It’s the city known for its zany festivals, hipsters, and arguably more artists per capita than most of the East Coast. Meet Somerville, one of the most densely populated cities in the country with just over four square miles to work with. Its enviable location is only two miles from Boston’s city center and close to popular Cambridge sites like Porter and Inman Squares. From its roots as a revolutionary hotspot to an industrial juggernaut, it’s now setting into its status as a vibrant, community-centered location with a bright future ahead.
Somerville first began as part of Charlestown when it was settled by British colonists in 1630. More than a century later, Somerville played a vital role in the American Revolution where it saw one of the first hostile acts by British soldiers at The Old Powder House, which is still standing today; it’s also the home of the first official raising of the American flag at Prospect Hill, critical for its views of Boston proper.
In 1842 Somerville officially separated from Charlestown and became its own township, and, due to the booming factory growth in the area, was incorporated as a city in 1872. Today, it’s undergoing a renewal renaissance, where it’s preserving its industrial past and crafting an innovative culture of forward-thinking residents with fierce pride for their city.
Named Best-Run City in Massachusetts by The Boston Globe, Somerville packs an urban-planning punch only two miles from the Boston city center. It’s won the All-American City award three times since 1972 for its ideal walking and biking routes, and cities throughout Massachusetts and New England look to become “the next Somerville” in terms of its roaring success in residential initiatives.
Each square in Somerville not only holds a place in US history but offers present-day dining and shopping attractions as well. Assembly Square, Davis Square, and Union Square each have their own sub-cultures and worth at least a visit for their individual charms.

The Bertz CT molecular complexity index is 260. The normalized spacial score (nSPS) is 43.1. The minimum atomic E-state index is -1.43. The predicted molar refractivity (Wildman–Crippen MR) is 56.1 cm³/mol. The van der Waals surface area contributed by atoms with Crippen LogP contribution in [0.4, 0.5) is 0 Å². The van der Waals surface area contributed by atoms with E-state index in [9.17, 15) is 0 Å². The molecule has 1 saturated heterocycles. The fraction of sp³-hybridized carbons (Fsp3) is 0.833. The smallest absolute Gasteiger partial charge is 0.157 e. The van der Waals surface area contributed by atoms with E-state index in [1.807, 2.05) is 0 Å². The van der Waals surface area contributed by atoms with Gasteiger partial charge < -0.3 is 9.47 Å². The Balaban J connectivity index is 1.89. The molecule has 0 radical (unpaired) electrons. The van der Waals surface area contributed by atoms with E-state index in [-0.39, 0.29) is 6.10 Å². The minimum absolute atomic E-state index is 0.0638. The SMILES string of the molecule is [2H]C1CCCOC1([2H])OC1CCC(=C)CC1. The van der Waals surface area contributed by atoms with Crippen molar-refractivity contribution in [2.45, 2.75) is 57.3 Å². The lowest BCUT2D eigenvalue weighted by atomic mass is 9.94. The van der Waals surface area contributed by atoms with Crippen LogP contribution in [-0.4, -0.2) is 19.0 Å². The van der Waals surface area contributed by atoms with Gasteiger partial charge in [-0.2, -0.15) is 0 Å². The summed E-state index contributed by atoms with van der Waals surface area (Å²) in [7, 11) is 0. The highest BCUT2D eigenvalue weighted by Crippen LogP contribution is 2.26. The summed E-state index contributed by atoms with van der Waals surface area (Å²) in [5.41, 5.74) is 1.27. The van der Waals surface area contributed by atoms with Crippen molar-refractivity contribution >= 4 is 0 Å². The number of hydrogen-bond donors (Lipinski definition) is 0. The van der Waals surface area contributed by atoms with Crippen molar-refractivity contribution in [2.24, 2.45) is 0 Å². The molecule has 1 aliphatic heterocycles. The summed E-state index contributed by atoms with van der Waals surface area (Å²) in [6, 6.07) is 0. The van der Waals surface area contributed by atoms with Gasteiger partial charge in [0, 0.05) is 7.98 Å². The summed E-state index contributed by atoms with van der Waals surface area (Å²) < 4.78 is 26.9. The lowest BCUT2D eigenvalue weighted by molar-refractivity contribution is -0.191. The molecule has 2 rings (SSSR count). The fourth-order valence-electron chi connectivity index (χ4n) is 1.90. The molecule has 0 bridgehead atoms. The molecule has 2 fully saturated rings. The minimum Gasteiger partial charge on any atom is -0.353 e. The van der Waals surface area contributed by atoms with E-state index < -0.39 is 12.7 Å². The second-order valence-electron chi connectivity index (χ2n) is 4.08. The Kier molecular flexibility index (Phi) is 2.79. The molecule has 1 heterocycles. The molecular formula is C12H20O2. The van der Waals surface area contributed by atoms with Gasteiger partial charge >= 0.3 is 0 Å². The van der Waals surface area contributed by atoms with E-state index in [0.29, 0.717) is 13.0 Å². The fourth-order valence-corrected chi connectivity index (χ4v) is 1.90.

Claims to Fame
Somerville’s deep roots in industrial work left behind a legacy as the birthplace of many products and well-known store chains. Marshmallow Fluff, for example, was first invented in Somerville; thousands flock to Somerville every year for its annual “What the Fluff?” festival that celebrates it and other Somerville creations.
With Somerville practically surrounded by water, it’s easy to visit renowned markers like the Mystic River, which is nationally known and referenced in poetry and film. Other attractions range from historically renowned sites to institutions like Brooklyn Boulders and the Museum of Bad Art in Somerville Theatre.
Need more convincing? Somerville lies a stone’s throw away from Tufts University, only bested by MIT and Harvard as best university in Massachusetts. On a national scale, Forbes ranks Tufts within the top twenty due to its high caliber programs and internationalism.
With Red and Orange Line connections, Somerville is easily accessible from Cambridge and Boston by both rail and bus routes via the MBTA. For further convenience, Somerville will soon have a place on the Green Line as well through the Green Line extension project, set to be completed in 2021.
Somerville is highly walkable and bike able with ideal grid routes, a rare and unusual trait for a city this close to Boston. Popular routes include the Somerville Community Path, which runs from Davis Square to the Cambridge border near Lechmere Square. Companies like Hubway have partnered with Somerville to support cycling and bicycle infrastructure with more than 300 bike parking spots and other initiatives.
Somerville’s Davis Square and Winter Hill areas have seen the highest increases in price over the past decade, seeing prices jump over sixty percent in both areas. Somerville is also a great location for singles as over half its residents are unmarried.
Due to excitement over the Green Line extension and its urban planning success, Somerville is rapidly becoming a valuable choice for homeowners and investors. Trendgraphix sets the average price of a single family home today at $789,000, an increase from the average price of $461,000 in 2007.